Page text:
Streptococcus pneumoniae oropharyngeal colonization in children and adolescents with cystic fibrosis

Susanna Esposito, Carla Colombo, Antonella Tosco, Enza Montemitro, Sonia Volpi, Luca Ruggiero, Mara Lelii, Arianna Bisogno, Claudio Pelucchi, Nicola Principi, Italian Pneumococcal Study Group on Cystic Fibrosis

Research output: Contribution to journalArticle

Abstract

BACKGROUND: This study was designed to evaluate Streptococcus pneumoniae (S. pneumoniae) carriage rates in patients with cystic fibrosis (CF).

METHODS: An oropharyngeal swab was obtained from 212 CF children and adolescents enrolled during routine clinical visits. DNA from swabs was analyzed by real-time polymerase chain reaction.

RESULTS: A total of 42 (19.8%) CF patients (mean age±standard deviation [SD], 12.0±3.3years) were colonized by S. pneumoniae. Carriage was more common in younger patients and tended to decline with age. Administration of systemic and/or inhaled antibiotics in the last 3months significantly correlated with a reduced carrier state [odds ratio (OR) 0.23, 95% confidence interval (CI) 0.07-0.69, and OR 0.26, 95% CI 0.08-0.77, respectively]. Vitamin D serum levels ≥30ng/mL were less common in carriers than that in non-carriers (OR 0.35; 95% CI 0.08-1.49). In both the vaccinated and unvaccinated subjects, serotypes 19F, 5, 4, and 9V were the most commonly carried serotypes.

CONCLUSIONS: S. pneumoniae carrier state of school-age children and adolescents with CF is more prevalent than previously thought, and pneumococcal conjugate vaccination administered in the first year of life does not reduce the risk of re-colonization in later childhood and adolescence.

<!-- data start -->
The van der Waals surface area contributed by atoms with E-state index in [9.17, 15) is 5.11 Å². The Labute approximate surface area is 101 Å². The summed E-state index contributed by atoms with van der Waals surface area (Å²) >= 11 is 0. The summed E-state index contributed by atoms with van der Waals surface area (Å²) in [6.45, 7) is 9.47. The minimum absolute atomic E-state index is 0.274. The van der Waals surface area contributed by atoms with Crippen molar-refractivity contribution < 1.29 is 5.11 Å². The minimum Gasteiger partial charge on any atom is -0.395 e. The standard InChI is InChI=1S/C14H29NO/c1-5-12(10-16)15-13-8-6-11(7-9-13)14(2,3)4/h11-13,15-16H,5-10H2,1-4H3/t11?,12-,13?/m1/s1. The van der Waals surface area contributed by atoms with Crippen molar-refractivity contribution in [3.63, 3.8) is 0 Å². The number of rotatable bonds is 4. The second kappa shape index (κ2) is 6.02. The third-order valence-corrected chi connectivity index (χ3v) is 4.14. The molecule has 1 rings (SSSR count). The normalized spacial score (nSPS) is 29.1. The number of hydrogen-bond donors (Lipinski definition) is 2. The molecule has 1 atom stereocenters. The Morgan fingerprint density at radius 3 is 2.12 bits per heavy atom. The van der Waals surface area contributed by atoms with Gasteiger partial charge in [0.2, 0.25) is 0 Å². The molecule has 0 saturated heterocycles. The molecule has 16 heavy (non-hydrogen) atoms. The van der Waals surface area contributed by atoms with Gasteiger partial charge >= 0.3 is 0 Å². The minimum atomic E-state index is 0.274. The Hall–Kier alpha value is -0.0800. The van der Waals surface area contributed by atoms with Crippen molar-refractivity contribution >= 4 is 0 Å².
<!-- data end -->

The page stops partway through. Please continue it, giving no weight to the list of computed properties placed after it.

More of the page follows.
Original languageEnglish
Pages (from-to)366-71
Number of pages6
JournalJournal of Cystic Fibrosis
Volume15
Issue number3
DOIs
Publication statusPublished - May 2016

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Streptococcus pneumoniae
Cystic Fibrosis
Carrier State
Odds Ratio
Confidence Intervals
Vitamin D
Real-Time Polymerase Chain Reaction
Vaccination
Anti-Bacterial Agents
DNA
Serum
Serogroup

Keywords

  • Journal Article

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Streptococcus pneumoniae oropharyngeal colonization in children and adolescents with cystic fibrosis. / Esposito, Susanna; Colombo, Carla; Tosco, Antonella; Montemitro, Enza; Volpi, Sonia; Ruggiero, Luca; Lelii, Mara; Bisogno, Arianna; Pelucchi, Claudio; Principi, Nicola; Italian Pneumococcal Study Group on Cystic Fibrosis.

In: Journal of Cystic Fibrosis, Vol. 15, No. 3, 05.2016, p. 366-71.

Research output: Contribution to journalArticle

Esposito, S, Colombo, C, Tosco, A, Montemitro, E, Volpi, S, Ruggiero, L, Lelii, M, Bisogno, A, Pelucchi, C, Principi, N & Italian Pneumococcal Study Group on Cystic Fibrosis 2016, 'Streptococcus pneumoniae oropharyngeal colonization in children and adolescents with cystic fibrosis', Journal of Cystic Fibrosis, vol. 15, no. 3, pp. 366-71. https://doi.org/10.1016/j.jcf.2015.05.008
Esposito, Susanna ; Colombo, Carla ; Tosco, Antonella ; Montemitro, Enza ; Volpi, Sonia ; Ruggiero, Luca ; Lelii, Mara ; Bisogno, Arianna ; Pelucchi, Claudio ; Principi, Nicola ; Italian Pneumococcal Study Group on Cystic Fibrosis. / Streptococcus pneumoniae oropharyngeal colonization in children and adolescents with cystic fibrosis. In: Journal of Cystic Fibrosis. 2016 ; Vol. 15, No. 3. pp. 366-71.